The Daily Pennsylvanian is a student-run nonprofit.

Please support us by disabling your ad blocker on our site.

The Quakers suffer their second loss at the hands of the Villanova Wildcats, who advanced to the final four last year. Schreiber (13), Pena (0) Credit: Pete Lodato

While most incoming basketball recruits were playing in informal leagues over the summer, freshman Marin Kukoc was representing his home country of Croatia in one of the world’s most intense youth basketball tournaments — the men’s FIBA U-18 European Championship.

Kukoc, a 6-foot-7 native of Split, Croatia laced up in the now-annual tourney that pits the top qualifying European nations against one another.

Held in Lithuania where basketball is king, the tournament gave Kukoc — the son of former NBA star Toni Kukoc — the opportunity to play on a much bigger stage than that of his former high school, Highland Park (Ill.)

“The atmosphere itself was just very different, much more intense,” Kukoc said about the tournament, which had 13,000 fans in attendance for the championship game between Lithuania and Russia.

The different environment not only gave Kukoc prime time experience, but also tested his play on the hardwood.

Competing against the premier young talent across Europe — including future NBA prospects — Kukoc played in each of the team’s nine games, averaging 3.3 points and 2.2 rebounds in just over 16 minutes per game.

Although those numbers may not necessarily jump off the page, the tournament exposed the parts of his game that need improvement, which according to Kukoc are “the speed of my game, and just decision-making and ball control.”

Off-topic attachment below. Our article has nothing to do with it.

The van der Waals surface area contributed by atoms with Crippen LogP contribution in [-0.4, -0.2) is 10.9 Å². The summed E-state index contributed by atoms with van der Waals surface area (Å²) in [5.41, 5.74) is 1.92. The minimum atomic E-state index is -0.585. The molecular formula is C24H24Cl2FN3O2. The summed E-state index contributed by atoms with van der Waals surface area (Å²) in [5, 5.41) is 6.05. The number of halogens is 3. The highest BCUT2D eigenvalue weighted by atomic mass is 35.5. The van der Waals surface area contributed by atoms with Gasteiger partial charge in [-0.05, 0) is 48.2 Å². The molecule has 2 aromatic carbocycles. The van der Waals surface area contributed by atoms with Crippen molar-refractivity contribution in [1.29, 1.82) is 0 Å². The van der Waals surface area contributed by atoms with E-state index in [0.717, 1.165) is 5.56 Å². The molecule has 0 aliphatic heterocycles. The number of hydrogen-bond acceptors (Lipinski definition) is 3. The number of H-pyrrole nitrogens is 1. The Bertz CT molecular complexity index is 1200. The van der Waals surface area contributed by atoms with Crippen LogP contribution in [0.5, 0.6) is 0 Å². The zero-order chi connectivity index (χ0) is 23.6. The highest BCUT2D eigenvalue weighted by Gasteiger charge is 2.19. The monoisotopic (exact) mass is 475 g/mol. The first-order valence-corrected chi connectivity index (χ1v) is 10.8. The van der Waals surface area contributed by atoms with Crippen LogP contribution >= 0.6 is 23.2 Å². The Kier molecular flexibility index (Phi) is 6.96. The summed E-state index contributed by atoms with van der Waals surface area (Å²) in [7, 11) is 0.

“The speed of the game was not much faster, but it was faster than in high school because you have a shot clock... [And] the athleticism and the quality of players is better, so you just have to know how to control yourself and control the game.”

Halfway across the globe, Kukoc was also forced to adapt to a different style of play.

In Europe the game features a more fluid half-court offense and defense, while the American style relies more on sheer athleticism and up-tempo scoring.

“The chance to see how the style of basketball is played in Europe as opposed to the college game or as opposed to the high school game, you know to be a student of the game, it can’t do anything but help,” said Penn coach Jerome Allen who played professionally in Europe for a decade.

There are also differences in terms of officiating. As Kukoc explained, referees in Europe tend to call more on-the-ball fouls and let you get away with more contact off the ball, while in America it’s the reverse.

Given that Kukoc’s role on the Croatian side was to be a defensive specialist, those differences in the physicality of the game and the way it’s called were at the forefront. Kukoc averaged 2.4 fouls over 16.2 minutes per game.

Officiating differences aside, Kukoc hopes to bring his defensive skill set to the Quakers, who ranked last in the Ivy League in field goal defense and fifth in overall team defense just a year ago.

And while a summer abroad for Kukoc meant a summer away from his newest teammates, Allen was ultimately supportive of Kukoc’s decision to play in the tournament.

“[Allen] knows how difficult it is and how different it is, and he just thought I would benefit from it more than I’d be taking away.”

Comments powered by Disqus

Please note All comments are eligible for publication in The Daily Pennsylvanian.